In 1609 a majority shareholder and competitor of the famous Dutch East India Company (controlled 50% of world trade in 1700’s), created a primitive Hedge Fund to sink its shares for profit. Isaac Le Maire invented the idea of selling shares short, borrowing shares using collateral, in the hope of delivering the shares back to its owners at a lower price and making money on the difference. With his 25% stake in the company plus other shareholders he controlled, along with Royal ties to competitors, it seemed like a sure thing. Unfortunately for him and his Hedge Fund cabal the Government intervened to disallow short selling, thus causing a massive financial failure of the Hedge Fund. To some degree this battle between short sellers and regulators has continued to this day and whenever there is an individual stock collapse (ie. Gamestop) or general market crash, like the Great Depression, short selling is often blamed as a factor. To be fair, the practice of selling short can provide liquidity and market efficiency in finding fair value and countering excess speculation. Hedge Funds, using other peoples money, have always dominated this shorting vehicle for their benefit. Mega Funds will never win a popularity contest, which was in evidence recently when millions cheered as Wall Street Bits created their own loose knit cabal to force Hedge Funds to painfully cover their shorts with huge losses.
During a major Bear market panic when financial downgrades proliferate, short selling rises. The bursting of the mortgage bubble in 2008 generated record short selling when it appeared we were entering a new Greater Depression. In massive equity Bull markets like today most of the short sellers get burned by persistently rising share values which sharply suppresses willingness to take on margin debt to sell shares short. In the past three decades there has only been one other time when short selling had fallen as much as it has today – late 1999 to early 2000. This highlights the current vulnerability from an empirical view. However, we need to fine tune this risk with the record stimulus of printed money already provided to the economy and the Trillions more that is likely being printed in coming weeks and months. Once the economy opens and fiscal stimulus faucet is shut off, equity prices will begin to struggle as too much of future earnings growth will have been priced into the market.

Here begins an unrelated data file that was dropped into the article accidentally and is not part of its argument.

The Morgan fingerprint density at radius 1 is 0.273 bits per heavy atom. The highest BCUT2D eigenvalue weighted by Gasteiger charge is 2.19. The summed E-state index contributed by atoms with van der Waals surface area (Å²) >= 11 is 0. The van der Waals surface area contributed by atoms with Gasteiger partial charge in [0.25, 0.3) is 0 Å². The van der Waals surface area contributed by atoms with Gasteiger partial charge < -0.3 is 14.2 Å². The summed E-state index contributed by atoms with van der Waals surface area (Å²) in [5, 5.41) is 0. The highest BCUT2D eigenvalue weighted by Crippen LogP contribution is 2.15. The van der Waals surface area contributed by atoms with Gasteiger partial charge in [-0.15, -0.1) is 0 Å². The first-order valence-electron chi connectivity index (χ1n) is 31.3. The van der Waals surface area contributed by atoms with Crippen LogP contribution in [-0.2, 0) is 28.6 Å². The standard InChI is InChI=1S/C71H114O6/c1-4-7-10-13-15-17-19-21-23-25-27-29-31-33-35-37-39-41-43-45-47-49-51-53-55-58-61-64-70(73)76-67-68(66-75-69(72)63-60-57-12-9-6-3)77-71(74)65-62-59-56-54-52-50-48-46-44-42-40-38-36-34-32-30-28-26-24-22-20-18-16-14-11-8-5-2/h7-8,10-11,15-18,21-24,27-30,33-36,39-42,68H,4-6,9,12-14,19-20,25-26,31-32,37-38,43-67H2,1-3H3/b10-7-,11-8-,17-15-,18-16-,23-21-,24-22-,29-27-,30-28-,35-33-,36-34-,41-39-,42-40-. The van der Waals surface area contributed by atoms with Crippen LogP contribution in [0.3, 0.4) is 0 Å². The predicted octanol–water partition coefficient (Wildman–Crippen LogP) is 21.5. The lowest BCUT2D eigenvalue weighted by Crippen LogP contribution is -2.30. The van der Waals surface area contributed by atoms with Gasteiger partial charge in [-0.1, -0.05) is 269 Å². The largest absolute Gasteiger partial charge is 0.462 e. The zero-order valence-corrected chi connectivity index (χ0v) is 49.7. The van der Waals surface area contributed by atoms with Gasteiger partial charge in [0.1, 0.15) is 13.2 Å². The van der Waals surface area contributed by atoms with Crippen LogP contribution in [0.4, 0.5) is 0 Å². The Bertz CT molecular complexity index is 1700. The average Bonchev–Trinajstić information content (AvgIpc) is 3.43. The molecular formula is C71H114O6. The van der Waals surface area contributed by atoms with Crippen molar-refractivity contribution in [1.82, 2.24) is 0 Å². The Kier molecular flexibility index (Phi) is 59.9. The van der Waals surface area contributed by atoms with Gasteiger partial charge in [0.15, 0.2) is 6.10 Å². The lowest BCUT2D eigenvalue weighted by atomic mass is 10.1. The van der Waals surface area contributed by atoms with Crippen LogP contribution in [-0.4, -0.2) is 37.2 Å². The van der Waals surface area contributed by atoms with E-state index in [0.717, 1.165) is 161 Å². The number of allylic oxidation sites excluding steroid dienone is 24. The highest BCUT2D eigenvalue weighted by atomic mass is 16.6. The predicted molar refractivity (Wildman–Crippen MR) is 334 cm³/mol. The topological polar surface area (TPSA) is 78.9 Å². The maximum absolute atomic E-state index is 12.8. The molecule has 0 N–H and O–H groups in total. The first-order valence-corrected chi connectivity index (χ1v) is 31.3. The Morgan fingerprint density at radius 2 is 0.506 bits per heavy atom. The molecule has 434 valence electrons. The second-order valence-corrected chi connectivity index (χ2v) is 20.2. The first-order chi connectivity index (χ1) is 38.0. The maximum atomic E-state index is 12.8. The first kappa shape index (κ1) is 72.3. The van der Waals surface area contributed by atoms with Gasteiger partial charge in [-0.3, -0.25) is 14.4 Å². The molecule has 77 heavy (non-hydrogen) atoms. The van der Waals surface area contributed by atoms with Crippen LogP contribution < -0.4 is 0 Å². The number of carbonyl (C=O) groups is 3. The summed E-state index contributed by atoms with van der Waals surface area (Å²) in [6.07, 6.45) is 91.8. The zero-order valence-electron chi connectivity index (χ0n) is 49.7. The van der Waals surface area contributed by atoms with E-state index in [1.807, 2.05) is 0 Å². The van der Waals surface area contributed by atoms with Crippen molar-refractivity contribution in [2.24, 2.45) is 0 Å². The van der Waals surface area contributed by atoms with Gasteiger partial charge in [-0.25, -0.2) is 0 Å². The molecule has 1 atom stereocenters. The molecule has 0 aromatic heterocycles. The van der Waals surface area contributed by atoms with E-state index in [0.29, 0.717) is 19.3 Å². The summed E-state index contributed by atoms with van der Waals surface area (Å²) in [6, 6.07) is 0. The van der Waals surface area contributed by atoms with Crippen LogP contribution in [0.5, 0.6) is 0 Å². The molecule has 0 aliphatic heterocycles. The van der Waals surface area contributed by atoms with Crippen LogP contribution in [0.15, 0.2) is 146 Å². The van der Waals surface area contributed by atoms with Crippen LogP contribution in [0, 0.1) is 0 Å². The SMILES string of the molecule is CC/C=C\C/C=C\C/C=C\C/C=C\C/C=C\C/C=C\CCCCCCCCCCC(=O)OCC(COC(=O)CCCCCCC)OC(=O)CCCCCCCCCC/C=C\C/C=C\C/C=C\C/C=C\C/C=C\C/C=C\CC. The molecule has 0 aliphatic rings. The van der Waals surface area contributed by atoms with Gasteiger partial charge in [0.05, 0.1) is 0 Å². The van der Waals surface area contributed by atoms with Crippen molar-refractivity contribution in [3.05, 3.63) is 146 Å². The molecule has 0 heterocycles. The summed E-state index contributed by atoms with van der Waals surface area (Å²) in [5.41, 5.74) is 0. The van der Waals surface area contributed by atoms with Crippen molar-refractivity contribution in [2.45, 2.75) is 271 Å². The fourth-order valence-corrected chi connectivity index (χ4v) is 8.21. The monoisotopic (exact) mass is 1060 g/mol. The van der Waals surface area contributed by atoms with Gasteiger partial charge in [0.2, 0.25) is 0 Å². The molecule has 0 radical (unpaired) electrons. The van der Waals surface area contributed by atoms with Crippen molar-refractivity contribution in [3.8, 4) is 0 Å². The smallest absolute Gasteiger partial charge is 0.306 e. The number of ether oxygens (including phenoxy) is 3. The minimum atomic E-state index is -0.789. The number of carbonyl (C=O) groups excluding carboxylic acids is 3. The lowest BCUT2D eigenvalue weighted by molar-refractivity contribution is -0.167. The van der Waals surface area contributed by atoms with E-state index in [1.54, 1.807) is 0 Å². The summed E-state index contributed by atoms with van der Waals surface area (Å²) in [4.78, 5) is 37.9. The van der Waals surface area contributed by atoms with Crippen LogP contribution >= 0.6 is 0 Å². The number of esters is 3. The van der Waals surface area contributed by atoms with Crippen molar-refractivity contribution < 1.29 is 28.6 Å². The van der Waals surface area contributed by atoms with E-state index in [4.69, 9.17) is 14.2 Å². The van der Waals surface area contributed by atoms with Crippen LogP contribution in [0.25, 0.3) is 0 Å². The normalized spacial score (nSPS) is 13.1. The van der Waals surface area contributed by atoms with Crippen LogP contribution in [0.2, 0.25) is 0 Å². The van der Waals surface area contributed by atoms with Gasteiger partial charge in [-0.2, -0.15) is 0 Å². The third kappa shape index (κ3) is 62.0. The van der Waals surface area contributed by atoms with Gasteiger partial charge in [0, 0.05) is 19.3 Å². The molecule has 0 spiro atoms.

This excessive premium has generated some extreme volatility that also mirrors past periods of stock market excess.
Can this continue despite these high risk comparisons? Total public debt in the US grew $4.5 Trillion in 2020 and will grow another $3 to 5 Trillion in 2021. Our country has become velocitized with less sensitivity and alarm about exponential debt stimulus growth. Modern monetary theory has quietly been adopted where printing digital money has no existential risk attached. With this much money flooding banks, consumers will keep consuming and investors will continue speculating in stocks as never before. Record funds flowed into stock portfolios in January with more handouts from Uncle Sam on the way. Our favorite adage of Buy the Rumor and Sell the News in a Bull market continues to apply here. The rumors of more stimulus and an economic resurgence post pandemic should maintain excessive premiums and optimism in equities. The gambling premium will come off stock prices when the Government casino is no longer politically palatable. We expect this forward discounting will stall the markets in Q2 as vaccine surpluses surge, hospitalizations collapse and the economy opens. Official herd immunity (70%) isn’t required to resume economic and social mobility, but of course any new pandemic will simply generate yet more stimulus steroids to infinity until the economy can open up fully.
While this speculative investing and profligate spending can continue as long as the Fiscal and Monetary spigots are wide open, it’s worth noting the betting fever amongst option traders with 20 year record Bullish Call option optimism for higher stock prices. The party of late 1999 and early 200 was the only period that exceeds the current degree of optimism out there.
The same picture emerges using shorter term Equity Put to Call option ratios. The uptrend is building into a crescendo in the first half of 2021 with smaller and smaller corrections with so many buyers increasingly consumed by FOMO (Fear of Missing Out). With more stimulus packages certain to be passed for emergency Covid relief and then infrastructure (more stimulus) to the tune of $2 to 4 Trillion this year, the Buy the Rumor mania can persist. However, beware when the music stops playing for the reality check downshift in expectations which ultimately drive stock prices.